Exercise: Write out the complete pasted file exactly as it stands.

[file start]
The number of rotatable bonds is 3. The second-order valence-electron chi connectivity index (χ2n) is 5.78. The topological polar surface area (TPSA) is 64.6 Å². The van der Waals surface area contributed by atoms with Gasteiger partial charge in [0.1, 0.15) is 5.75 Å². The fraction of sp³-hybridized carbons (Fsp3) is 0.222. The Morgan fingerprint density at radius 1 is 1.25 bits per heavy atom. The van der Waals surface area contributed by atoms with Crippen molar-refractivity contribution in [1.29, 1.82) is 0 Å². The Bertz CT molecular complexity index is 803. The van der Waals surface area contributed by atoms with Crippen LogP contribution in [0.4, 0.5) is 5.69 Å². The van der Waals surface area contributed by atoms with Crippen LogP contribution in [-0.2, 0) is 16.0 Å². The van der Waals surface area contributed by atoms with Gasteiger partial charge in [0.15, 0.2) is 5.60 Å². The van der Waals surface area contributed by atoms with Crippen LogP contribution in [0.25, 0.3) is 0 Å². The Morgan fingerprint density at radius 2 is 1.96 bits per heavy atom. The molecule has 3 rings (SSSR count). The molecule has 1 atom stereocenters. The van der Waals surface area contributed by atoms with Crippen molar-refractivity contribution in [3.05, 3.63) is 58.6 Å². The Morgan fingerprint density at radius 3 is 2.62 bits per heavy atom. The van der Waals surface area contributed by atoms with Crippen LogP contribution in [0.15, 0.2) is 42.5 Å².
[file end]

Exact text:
The number of rotatable bonds is 3. The second-order valence-electron chi connectivity index (χ2n) is 5.78. The topological polar surface area (TPSA) is 64.6 Å². The van der Waals surface area contributed by atoms with Gasteiger partial charge in [0.1, 0.15) is 5.75 Å². The fraction of sp³-hybridized carbons (Fsp3) is 0.222. The Morgan fingerprint density at radius 1 is 1.25 bits per heavy atom. The van der Waals surface area contributed by atoms with Crippen molar-refractivity contribution in [1.29, 1.82) is 0 Å². The Bertz CT molecular complexity index is 803. The van der Waals surface area contributed by atoms with Crippen LogP contribution in [0.4, 0.5) is 5.69 Å². The van der Waals surface area contributed by atoms with Crippen LogP contribution in [-0.2, 0) is 16.0 Å². The van der Waals surface area contributed by atoms with Gasteiger partial charge in [0.15, 0.2) is 5.60 Å². The van der Waals surface area contributed by atoms with Crippen LogP contribution in [0.25, 0.3) is 0 Å². The Morgan fingerprint density at radius 2 is 1.96 bits per heavy atom. The molecule has 3 rings (SSSR count). The molecule has 1 atom stereocenters. The van der Waals surface area contributed by atoms with Crippen molar-refractivity contribution in [3.05, 3.63) is 58.6 Å². The Morgan fingerprint density at radius 3 is 2.62 bits per heavy atom. The van der Waals surface area contributed by atoms with Crippen LogP contribution in [0.15, 0.2) is 42.5 Å².